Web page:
Preventing Coverage Gaps in Commercial Insurance
As a business owner, your insurance policy is designed to protect your business in the event of a covered loss. There are several types of insurance policies and each will cover a specific cause of loss or line of business. However, when a loss occurs and there is no coverage, it could be because there was a coverage gap.
Your commercial policies should be designed to cover your operations, without gaps in coverage, so any insurable claims are covered. This can mean that you need additional insurance policies, such as Inland Marine, Professional Liability, Cyber, Employment Practices, etc., or increase limits and coverage on your BOP or Package policies.
Your insurance agent is your first line of defense against coverage gaps. By going over your operations, they can help you tailor your commercial policies to eliminate gaps in coverage. This is another reason why it is important to always notify your agent if you have expanded or changed your business in any way.
Here are some of the common areas where coverage gaps occur:
· Named Insured - Your policies should ensure that your legal business name and any names that you do business with are reflected accurately on the policy
· Your classification does not correctly reflect the operations of the business
· The policy does not include all business locations
· Not carrying Professional Liability or Errors & Omissions coverage if you are providing services or advice to clients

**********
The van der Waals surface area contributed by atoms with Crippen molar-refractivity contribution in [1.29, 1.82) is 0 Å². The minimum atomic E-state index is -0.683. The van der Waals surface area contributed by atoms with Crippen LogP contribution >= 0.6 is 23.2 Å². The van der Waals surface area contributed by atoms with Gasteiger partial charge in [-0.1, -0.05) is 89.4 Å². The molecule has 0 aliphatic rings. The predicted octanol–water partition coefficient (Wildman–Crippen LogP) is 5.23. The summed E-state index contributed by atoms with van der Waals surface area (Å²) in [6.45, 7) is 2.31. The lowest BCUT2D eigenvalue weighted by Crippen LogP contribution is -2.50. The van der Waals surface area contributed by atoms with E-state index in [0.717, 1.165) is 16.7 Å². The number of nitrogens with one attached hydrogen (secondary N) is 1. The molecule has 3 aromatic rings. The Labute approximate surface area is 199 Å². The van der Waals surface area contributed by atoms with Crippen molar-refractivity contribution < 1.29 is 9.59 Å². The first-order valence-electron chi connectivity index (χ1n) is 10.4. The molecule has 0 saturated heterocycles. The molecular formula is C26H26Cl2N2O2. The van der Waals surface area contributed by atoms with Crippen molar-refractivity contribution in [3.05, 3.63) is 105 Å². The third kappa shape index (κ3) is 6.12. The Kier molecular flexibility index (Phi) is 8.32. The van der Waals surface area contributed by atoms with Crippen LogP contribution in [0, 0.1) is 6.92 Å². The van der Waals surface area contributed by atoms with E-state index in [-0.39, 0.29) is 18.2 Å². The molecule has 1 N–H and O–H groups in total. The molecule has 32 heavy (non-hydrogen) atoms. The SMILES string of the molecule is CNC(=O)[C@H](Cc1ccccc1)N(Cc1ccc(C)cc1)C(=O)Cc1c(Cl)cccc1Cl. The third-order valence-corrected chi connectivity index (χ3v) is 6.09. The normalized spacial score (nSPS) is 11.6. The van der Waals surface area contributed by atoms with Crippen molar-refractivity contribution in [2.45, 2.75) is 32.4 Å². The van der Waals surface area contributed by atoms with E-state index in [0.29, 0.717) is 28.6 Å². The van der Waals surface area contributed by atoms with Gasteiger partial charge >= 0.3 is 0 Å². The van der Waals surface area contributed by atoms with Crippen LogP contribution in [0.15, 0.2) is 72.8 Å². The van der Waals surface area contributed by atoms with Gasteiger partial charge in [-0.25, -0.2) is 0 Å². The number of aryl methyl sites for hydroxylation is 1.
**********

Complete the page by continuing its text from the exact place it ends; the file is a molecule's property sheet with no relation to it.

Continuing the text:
· Not adding newly acquired companies to current coverage
· Incorrect Retroactive date or no prior acts coverage on claims-made coverage
· No Extended Reporting Period “tail” coverage on canceled or expired claims-made policies – this is especially important if you go from claims-made to occurrence policies
· Not having Employee Benefits coverage if there is a benefit plan or a fiduciary policy
· No Hired/Non-owned auto coverage when there are no owned vehicles
· Not adding Drive Other Car coverage for Executives and employees using company vehicles and who have no personal auto policy
· Not covering mobile equipment (vehicles with permanently attached drills, diggers, loaders, shovels, cranes) under a business auto policy
· Hired auto physical damage not covered
· Not listing incidental states on your Workers Compensation policy, especially for remote workers
· Improper classification of employees as independent contractors
· Ensuring voluntary workers are covered if your business uses volunteers
· Using leased workers without a contract that establishes who is responsible for their workers' compensation coverage
· Umbrella or Excess policy does not have all underlying policies scheduled
· No Cyber or data breach coverage – especially for companies that have personally identifiable information or health data stored or in files
· No Employment Practices Liability coverage if there are employees
· No Director and Officers policy for businesses with a board of directors
· Not complying with ERISA requirements
· No adequate limit for Employee Theft/Dishonesty
· Not including Ordinance or Law Coverage
· Not including Equipment Breakdown
· Property values for Building, Personal Property, Tenant’s Improvements, Business Income,10824 or Inland Marine too low
· Inland Marine equipment schedules that are undervalued or missing serial numbers
This is only a partial list of where a coverage gap may occur. You should always review all of your policy limits to ensure that you have all of your business exposure covered appropriately. A yearly review with your insurance agent, or whenever you have any changes to your business is also a good idea.
Insurance policies are not one-size-fits-all. Your business is unique and your insurance policies should be tailored to your specific exposures and needs. At Fixated Financial, we will provide reviews of your current policies and go over your business insurance needs with you so we can provide no-obligation quotes to protect your business and prevent coverage gaps.
Photo by Andrew Neel